Confessions of a Mobile Phone Agnostic

Let me preface this post by stating, for the record, that I believe an individual should pick the right mobile product for the job, regardless of the mobile product’s brand. As it turns out, this is not always how the real world works.

In today’s world of rapid mobile consumerism, trendy marketing, and six-month product cycles, a new breed of mobile consumer has emerged. This new consumer appears to be ensconced in product dogma, fierce brand loyalty, and a sense of elitism. This new consumer often gets referred to derogatorily as a “Fanboy.”

In 2007 Apple came out with the iPhone—arguably revolutionary and by many standards an instant success. Fan sites and blogs devoted to the iPhone sprung up all over the web. Seemingly overnight legions of these fans took to the Internet to espouse their love and loyalty for the iPhone. This naturally gave rise to an anti-iPhone contingent—a counter culture crowd that avoided following the herd. To my surprise I found myself among them. To give any praise to the iPhone was to risk being referred to as an iPhone Fanboy. Neutrality didn’t seem to be an option.

As a professional in the mobility industry I have access to many mobile products. There was a time I had a new mobile phone every other month. After trying many of these phones, I formed various likes and dislikes. I rarely felt any sense of loyalty or love from one phone to the next; after all, it was just a mobile phone. I didn’t understand the logic behind mobile phone “fanboyism.”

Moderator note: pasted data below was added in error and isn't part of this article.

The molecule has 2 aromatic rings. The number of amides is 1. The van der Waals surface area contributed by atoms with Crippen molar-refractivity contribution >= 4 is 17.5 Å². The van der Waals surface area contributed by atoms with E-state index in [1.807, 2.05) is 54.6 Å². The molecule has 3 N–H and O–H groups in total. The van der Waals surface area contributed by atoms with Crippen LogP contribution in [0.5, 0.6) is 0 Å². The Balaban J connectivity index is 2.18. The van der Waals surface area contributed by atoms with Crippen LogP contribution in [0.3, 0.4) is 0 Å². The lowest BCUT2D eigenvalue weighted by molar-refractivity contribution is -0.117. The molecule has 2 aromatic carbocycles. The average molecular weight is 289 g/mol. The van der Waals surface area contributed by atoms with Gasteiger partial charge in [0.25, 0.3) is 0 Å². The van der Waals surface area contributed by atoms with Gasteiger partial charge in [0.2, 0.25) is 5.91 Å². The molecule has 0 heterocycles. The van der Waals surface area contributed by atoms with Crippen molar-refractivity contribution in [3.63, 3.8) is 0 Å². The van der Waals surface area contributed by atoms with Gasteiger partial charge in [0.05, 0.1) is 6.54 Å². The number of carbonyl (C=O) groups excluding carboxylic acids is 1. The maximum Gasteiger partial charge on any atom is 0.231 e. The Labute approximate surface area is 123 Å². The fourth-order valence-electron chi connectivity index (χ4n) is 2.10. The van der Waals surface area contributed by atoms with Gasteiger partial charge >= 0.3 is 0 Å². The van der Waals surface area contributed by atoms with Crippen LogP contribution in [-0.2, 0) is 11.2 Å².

Studiously avoiding “fanboyism,” a year and a half would pass before I found myself using the iPhone on a daily basis. After a few days of use I began to wonder why I’d resisted for so long. The iPhone was sleek, easy to use, and quick. It did more than I thought I would ever want a mobile phone to do. If this phone was so great, why then was there so much scorn from non-iPhone users on the Internet? I could only conclude that the real elitism stemmed from the counter culture, anti-iPhone crowd, a crowd I could no longer count myself among.

I realized I needed to go back to my core beliefs and practice mobile agnosticism. I needed to stand behind the products that did the best job, regardless of brand. With this realization I could now stand behind my iPhone and know that my decision was based on having the right product for the job–not some trend or obsessive herd mentality.

I’m still on the lookout for the next best phone and have high hopes for Microsoft’s Windows Phone 7 and Google’s Android mobile products. I have used both and both are compelling .Who knows? After the next six-month product cycle, it could be whole new ballgame.

What devices meet your business and personal needs?
What businesses and personal needs of yours aren’t currently being met?
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